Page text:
That's a sample of how your work is being recognized. I think it demonstrates the extent to which your outstanding scholarly and creative work is appreciated by your peers across the country. So congratulations to all of you, and my apologies for any recognitions that I might have missed on that list.

There's also leadership news, of course. I am delighted that Elizabeth Smith has agreed to reappointment as Dean of the Faculty. She has been a strong advocate for faculty interests and a leader in our ongoing efforts to build academic excellence. Congratulations and thank you, Elizabeth.

I am equally delighted that Dave Kotz has agreed to the role of Provost. He had done an outstanding job in two stints as interim provost, including one during these very uncertain pandemic times. Dave, congratulations to you. Thanks to all of the Arts and Sciences faculty who served on the search committee for the Provost and on the reappointment committee for the Dean of the Faculty.

As you probably know, several weeks ago I announced my intention to step down from the President's role at the 10-year mark in June of 2023. And any of you who have been listening to me since I started will know that this is not a surprise. I've said all along that 10 years seems like the right amount of time.

What makes this [a little] easier is that I am so proud of all that Dartmouth has accomplished over the last eight and a half years. And I say that with recognition that it takes an entire community to move an institution forward, and that really begins with the faculty. So kudos to all of you. While it's been heartwarming to receive so many notes of gratitude over the past several weeks, I really need to thank all of you for your outstanding work that has propelled the excellence and standing of Dartmouth forward over these last eight and a half years. We've really accomplished a lot, so thank you.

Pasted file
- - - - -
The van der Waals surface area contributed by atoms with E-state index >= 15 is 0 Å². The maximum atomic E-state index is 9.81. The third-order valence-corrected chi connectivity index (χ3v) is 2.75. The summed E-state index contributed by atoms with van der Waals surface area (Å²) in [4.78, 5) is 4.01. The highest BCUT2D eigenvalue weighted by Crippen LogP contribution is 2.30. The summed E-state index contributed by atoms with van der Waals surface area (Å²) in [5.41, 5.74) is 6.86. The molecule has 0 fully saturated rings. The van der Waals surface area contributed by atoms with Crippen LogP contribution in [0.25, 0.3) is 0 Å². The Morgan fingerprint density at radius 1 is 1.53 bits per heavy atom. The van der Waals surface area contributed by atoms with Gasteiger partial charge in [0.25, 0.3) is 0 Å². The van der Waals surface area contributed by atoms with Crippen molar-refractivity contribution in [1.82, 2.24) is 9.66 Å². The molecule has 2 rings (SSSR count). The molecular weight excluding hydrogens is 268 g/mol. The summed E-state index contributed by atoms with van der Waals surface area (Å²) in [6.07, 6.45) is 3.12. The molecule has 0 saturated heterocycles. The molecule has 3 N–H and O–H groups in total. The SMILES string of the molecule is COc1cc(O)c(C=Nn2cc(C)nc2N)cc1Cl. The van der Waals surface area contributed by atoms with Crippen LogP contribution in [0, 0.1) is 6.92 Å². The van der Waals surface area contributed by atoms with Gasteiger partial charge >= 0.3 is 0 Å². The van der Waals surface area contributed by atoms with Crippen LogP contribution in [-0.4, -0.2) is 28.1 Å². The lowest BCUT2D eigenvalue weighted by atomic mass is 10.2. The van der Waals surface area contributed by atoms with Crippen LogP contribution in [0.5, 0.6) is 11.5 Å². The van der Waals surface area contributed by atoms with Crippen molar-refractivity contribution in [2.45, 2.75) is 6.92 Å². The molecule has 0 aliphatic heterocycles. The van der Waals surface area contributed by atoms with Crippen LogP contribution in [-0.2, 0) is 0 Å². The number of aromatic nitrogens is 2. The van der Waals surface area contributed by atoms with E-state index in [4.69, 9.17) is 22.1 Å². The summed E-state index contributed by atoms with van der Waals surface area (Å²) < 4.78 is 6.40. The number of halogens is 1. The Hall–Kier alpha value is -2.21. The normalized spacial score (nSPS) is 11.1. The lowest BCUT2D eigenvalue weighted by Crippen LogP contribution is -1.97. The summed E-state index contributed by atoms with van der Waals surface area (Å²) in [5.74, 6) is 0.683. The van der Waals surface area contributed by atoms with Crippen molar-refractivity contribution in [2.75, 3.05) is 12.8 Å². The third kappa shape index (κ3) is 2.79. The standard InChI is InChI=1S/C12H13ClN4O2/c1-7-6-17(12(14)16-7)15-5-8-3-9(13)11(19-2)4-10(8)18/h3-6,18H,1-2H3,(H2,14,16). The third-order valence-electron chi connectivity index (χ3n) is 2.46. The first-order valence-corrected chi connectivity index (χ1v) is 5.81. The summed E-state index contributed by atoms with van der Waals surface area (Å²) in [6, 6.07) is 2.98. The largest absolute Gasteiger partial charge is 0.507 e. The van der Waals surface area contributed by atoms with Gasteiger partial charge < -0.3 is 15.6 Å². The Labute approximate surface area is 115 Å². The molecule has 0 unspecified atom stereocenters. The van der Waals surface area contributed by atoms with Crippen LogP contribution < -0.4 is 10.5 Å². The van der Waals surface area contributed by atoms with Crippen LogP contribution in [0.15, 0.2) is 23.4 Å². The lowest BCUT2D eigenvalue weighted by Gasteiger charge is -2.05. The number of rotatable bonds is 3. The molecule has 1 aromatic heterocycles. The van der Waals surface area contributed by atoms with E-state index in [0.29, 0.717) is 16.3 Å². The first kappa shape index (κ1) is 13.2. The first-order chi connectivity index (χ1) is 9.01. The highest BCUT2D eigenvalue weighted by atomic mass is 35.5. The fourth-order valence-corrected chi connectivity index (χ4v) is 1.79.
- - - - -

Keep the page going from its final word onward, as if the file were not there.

And I want you to know that I'm not finished yet. There's still important unfinished business that I want to get done in the year ahead. I want to talk a little bit about that, and I want to talk about five priorities for the time I have left as President.

First of all is a strong finish to the capital campaign. The Call to Lead has accomplished so much already. It's brought $3.15 billion to campus coming from generous contributions from more than 92,000 separate donors. But despite all that, there are a few items that are really important and remain only partially funded.

One [priority] is financial aid. We have a lofty goal of $500 million for this campaign, and what remains is about $100 million, which would include elimination of loans from our financial aid packages entirely and subvention relief. So that's important.